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The Second World War and the Baltic States

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Edited By James S. Corum, Olaf Mertelsmann and Kaarel Piirimäe

This volume places the history of the Second World War and the Baltic states into a multidisciplinary and international perspective. It includes contributions from the fields of diplomacy, strategy, military operations, intelligence and propaganda. It presents not only a multi-layered interpretation of a region affected by total war, but also reveals a great deal about the nature of that conflict. It discusses the attitudes of the great powers towards small states, the nature of military operations around the advent of mechanization and close air support, and techniques of population control and of steering opinion in the era of ideological regimes. Contributions on these topics add to our understanding of the Second World War as a pivotal event in the history of Europe in the 20 th century.
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Wartime Diplomacy in London: How Britain Came to Partially Recognize the Soviet Annexation of Estonia, Latvia and Lithuania

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Tina Tamman

In June 1940 when large contingents of Soviet troops entered the Baltic states, there were 37 Estonian ships in British, Canadian and Irish ports. In subsequent British–Soviet discussions over assets both countries laid claim to them. August Torma, the Estonian minister in London, however, stood up for the interests of the ship-owners whom the war had scattered around the globe. Amid these conflicting interests, the SS Vapper came to play a crucial role. She sank in early July 1940 and the insurance claim was heard at the end of 1945. The case led to the British government’s de facto recognition of the Soviet annexation not only of Estonia, but also of Latvia and Lithuania.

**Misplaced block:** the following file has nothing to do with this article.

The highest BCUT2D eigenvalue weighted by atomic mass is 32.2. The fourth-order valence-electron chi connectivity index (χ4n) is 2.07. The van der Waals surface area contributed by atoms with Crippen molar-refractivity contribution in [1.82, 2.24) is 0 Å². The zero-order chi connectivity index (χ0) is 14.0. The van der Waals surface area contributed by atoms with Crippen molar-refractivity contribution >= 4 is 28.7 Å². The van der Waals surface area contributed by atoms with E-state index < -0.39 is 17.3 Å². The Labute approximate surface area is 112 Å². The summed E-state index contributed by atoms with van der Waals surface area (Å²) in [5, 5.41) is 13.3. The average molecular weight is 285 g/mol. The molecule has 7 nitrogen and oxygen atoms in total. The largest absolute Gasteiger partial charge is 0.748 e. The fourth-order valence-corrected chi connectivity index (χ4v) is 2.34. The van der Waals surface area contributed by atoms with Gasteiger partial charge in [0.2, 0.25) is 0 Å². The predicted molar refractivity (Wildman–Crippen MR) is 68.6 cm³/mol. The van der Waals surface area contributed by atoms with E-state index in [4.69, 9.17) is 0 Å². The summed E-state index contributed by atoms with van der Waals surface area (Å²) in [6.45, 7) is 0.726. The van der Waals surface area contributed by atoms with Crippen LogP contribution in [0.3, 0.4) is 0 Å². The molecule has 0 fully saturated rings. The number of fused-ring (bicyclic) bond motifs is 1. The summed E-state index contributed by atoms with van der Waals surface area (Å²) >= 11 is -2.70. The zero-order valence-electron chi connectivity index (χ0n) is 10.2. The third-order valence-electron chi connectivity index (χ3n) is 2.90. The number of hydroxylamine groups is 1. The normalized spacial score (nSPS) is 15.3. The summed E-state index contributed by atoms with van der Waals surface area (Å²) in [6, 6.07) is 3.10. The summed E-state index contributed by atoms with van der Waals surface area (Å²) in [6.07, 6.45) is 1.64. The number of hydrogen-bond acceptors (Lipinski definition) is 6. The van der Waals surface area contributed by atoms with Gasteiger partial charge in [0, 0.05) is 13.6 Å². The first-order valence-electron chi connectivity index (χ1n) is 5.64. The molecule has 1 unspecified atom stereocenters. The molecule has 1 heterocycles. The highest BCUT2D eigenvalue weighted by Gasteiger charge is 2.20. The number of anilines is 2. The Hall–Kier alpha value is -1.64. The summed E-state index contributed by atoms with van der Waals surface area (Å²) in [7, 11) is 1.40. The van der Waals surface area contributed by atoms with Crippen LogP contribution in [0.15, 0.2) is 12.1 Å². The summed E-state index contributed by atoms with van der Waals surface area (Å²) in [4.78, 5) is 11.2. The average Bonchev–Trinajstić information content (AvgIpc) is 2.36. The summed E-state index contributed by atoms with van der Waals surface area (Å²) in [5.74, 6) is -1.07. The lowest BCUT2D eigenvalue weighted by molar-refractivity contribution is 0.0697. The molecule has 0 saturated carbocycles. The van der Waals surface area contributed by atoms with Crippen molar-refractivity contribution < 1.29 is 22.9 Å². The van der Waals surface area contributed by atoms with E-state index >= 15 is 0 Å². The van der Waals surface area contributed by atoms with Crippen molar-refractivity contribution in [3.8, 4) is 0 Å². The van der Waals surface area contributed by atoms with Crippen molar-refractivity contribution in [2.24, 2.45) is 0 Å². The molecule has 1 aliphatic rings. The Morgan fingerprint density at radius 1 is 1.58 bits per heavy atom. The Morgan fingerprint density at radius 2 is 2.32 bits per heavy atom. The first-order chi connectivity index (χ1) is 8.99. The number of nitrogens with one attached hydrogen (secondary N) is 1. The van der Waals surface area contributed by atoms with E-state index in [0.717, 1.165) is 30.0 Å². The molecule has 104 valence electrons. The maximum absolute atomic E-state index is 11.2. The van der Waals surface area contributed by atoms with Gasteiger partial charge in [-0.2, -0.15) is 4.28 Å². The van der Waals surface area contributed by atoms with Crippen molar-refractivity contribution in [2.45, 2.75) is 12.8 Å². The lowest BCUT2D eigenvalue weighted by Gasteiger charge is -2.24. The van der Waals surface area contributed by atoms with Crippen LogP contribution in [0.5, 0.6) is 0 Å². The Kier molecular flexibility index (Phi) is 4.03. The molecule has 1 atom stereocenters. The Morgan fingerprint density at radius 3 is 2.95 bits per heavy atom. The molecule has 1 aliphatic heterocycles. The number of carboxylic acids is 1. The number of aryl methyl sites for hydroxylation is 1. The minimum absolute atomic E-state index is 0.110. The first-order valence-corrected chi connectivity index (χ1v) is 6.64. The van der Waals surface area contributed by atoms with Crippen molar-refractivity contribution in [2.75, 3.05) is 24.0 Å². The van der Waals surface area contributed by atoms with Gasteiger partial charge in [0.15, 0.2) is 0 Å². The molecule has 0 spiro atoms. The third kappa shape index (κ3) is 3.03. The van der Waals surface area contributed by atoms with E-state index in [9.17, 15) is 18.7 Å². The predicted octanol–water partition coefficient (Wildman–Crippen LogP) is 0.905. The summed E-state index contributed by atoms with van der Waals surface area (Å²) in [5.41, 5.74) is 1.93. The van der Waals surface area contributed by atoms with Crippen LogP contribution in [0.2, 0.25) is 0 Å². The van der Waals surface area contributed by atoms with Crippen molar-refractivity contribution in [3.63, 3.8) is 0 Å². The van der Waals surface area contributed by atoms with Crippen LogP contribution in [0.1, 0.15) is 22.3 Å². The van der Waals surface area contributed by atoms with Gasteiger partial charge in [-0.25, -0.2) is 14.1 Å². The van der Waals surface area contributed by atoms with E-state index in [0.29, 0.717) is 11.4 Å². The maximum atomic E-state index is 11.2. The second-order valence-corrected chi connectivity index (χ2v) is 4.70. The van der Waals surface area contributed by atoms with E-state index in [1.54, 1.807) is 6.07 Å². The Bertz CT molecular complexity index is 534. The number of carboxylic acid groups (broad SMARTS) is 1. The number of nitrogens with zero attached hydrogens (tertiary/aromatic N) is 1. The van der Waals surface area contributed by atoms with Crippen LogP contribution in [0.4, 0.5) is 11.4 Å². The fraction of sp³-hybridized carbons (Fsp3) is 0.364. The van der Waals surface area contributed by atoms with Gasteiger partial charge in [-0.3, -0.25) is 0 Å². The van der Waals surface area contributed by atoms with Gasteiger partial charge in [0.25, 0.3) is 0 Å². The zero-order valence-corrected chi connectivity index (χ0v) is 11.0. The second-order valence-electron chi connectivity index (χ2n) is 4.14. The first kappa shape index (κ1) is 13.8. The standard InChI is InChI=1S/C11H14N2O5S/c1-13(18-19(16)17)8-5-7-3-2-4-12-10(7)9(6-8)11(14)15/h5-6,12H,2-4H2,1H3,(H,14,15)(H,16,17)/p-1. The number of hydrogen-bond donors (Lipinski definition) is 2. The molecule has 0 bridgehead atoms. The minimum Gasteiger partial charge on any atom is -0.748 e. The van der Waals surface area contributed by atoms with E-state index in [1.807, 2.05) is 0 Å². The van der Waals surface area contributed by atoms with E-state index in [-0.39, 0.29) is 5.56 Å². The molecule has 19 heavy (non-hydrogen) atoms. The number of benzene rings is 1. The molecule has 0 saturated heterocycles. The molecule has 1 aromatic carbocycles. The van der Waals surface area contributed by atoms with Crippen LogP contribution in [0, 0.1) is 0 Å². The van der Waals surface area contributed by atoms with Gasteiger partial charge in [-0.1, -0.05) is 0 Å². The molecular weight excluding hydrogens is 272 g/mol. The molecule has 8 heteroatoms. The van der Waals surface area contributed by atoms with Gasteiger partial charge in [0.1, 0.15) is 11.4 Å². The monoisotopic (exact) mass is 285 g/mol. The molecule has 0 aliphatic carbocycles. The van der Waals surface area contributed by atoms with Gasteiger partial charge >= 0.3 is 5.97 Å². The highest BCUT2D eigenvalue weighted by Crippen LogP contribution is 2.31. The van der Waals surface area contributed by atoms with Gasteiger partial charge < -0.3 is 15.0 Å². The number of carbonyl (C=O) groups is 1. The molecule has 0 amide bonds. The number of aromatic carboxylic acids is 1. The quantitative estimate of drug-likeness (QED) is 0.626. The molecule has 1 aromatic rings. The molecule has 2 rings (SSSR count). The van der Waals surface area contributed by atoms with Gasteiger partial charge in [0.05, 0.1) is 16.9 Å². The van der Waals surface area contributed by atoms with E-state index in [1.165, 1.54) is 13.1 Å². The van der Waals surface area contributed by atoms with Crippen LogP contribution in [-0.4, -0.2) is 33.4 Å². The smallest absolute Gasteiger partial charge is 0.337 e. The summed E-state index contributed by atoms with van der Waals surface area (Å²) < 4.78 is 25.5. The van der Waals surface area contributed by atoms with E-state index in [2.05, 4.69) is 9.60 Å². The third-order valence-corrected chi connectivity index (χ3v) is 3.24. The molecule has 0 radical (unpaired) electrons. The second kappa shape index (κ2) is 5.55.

The Soviet occupation of June 1940 left the pre-war Estonian, Latvian and Lithuanian ministers in London confused and anxious. Their countries had been overrun by Soviet forces, but detailed information about conditions at home was scarce. The three ministers had by then formed the habit of holding regular meetings. They had known each other from their work in Geneva and the League of Nations, and then coincidentally been appointed to London around the same time: Latvian Charles Zarine took up his post in July 1933, Lithuanian Bronius Balutis in June 1934 and Estonian August Torma in December 1934. When in August 1940 their countries’ new, Soviet-style governments told them to return home the trio decided to ignore the call and stay put in London. At the time...

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